Rev. James Scott

Anonymous, in Gentleman's Magazine 86 (December 1816) 529.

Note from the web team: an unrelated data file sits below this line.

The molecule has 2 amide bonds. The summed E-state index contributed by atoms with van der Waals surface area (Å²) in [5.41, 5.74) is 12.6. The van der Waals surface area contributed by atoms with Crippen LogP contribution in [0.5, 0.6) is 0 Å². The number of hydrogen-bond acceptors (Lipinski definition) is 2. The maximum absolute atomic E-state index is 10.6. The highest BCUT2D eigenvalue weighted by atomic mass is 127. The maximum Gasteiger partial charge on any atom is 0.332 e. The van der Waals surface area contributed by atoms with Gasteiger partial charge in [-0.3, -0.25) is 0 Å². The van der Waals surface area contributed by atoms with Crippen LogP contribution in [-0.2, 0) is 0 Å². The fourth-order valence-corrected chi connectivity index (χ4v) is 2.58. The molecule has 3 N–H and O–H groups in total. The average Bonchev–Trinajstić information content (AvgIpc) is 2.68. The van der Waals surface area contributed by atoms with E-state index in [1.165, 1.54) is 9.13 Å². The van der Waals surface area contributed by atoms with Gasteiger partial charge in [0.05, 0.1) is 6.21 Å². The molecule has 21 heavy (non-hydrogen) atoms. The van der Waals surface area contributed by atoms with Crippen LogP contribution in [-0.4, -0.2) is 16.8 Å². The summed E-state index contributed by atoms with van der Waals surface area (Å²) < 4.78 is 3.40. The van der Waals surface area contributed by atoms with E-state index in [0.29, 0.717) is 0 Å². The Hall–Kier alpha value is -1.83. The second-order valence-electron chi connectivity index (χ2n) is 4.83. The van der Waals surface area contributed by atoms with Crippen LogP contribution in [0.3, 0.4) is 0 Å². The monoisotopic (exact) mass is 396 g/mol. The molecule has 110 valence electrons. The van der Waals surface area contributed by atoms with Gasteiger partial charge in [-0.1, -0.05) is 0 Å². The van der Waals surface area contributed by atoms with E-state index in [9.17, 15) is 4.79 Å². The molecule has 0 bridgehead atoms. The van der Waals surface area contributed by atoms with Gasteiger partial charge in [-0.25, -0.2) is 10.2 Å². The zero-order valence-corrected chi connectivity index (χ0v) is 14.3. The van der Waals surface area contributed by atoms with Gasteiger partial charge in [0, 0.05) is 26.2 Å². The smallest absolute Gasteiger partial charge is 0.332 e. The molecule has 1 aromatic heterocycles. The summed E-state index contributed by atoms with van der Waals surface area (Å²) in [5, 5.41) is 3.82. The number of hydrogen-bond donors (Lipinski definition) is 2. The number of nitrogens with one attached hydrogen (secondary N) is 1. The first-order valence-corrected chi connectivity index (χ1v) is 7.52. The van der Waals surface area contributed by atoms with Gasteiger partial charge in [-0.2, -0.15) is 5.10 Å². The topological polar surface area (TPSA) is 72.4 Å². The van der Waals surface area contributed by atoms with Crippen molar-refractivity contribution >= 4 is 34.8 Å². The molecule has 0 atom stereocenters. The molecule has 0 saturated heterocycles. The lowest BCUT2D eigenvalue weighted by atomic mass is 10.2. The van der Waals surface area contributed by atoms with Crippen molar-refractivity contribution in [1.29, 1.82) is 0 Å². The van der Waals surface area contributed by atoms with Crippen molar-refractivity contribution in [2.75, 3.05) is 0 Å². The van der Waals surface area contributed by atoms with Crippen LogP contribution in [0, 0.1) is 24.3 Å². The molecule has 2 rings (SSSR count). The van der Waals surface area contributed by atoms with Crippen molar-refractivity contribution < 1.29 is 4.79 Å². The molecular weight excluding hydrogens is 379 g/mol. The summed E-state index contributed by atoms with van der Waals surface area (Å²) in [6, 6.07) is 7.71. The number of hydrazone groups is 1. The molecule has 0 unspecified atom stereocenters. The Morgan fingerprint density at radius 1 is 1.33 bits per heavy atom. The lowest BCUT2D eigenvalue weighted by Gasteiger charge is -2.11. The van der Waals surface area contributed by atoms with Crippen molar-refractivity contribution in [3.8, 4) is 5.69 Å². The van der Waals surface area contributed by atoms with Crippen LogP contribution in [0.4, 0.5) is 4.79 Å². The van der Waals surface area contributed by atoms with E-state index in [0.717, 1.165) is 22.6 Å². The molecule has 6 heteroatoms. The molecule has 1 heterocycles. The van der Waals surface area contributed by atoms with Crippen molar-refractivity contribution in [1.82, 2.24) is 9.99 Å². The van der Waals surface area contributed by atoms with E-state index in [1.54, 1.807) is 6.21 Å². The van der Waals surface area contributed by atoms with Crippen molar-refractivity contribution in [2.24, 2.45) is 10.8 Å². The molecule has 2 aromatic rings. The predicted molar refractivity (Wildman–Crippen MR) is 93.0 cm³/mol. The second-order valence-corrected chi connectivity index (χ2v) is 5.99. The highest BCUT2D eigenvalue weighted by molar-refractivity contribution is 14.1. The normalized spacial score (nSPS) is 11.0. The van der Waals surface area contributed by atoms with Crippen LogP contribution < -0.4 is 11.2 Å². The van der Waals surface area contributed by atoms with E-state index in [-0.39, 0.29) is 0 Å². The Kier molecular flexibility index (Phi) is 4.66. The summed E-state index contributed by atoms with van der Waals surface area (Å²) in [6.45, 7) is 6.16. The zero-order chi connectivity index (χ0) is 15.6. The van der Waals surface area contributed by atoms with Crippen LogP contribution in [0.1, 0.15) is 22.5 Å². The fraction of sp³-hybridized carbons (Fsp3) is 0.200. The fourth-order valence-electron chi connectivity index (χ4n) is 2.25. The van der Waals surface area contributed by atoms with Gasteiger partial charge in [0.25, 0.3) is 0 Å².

The private life of Dr. Scott seems to have been adorned with many virtues. To his extensive erudition he added refined and polished manners: his conversation was full of instruction and entertainment: he delighted much in the society of his friends; and used constant hospitality with cheerfulness. In support of public charities, or in relief of private distress, he uniformly displayed a zealous liberality, equally disposed to their assistance by his personal exertions, or his purse. There was no ostentation in his character, for his mind seemed formed by the principles of the Gospel which he so impressively inforced upon others. To the circumstance of family prayers he was particularly attentive, regularly reading them in his own family. It was his opinion that no Clergyman can possess a proper sense of his duty, who omits so essential a ceremony of Christian life.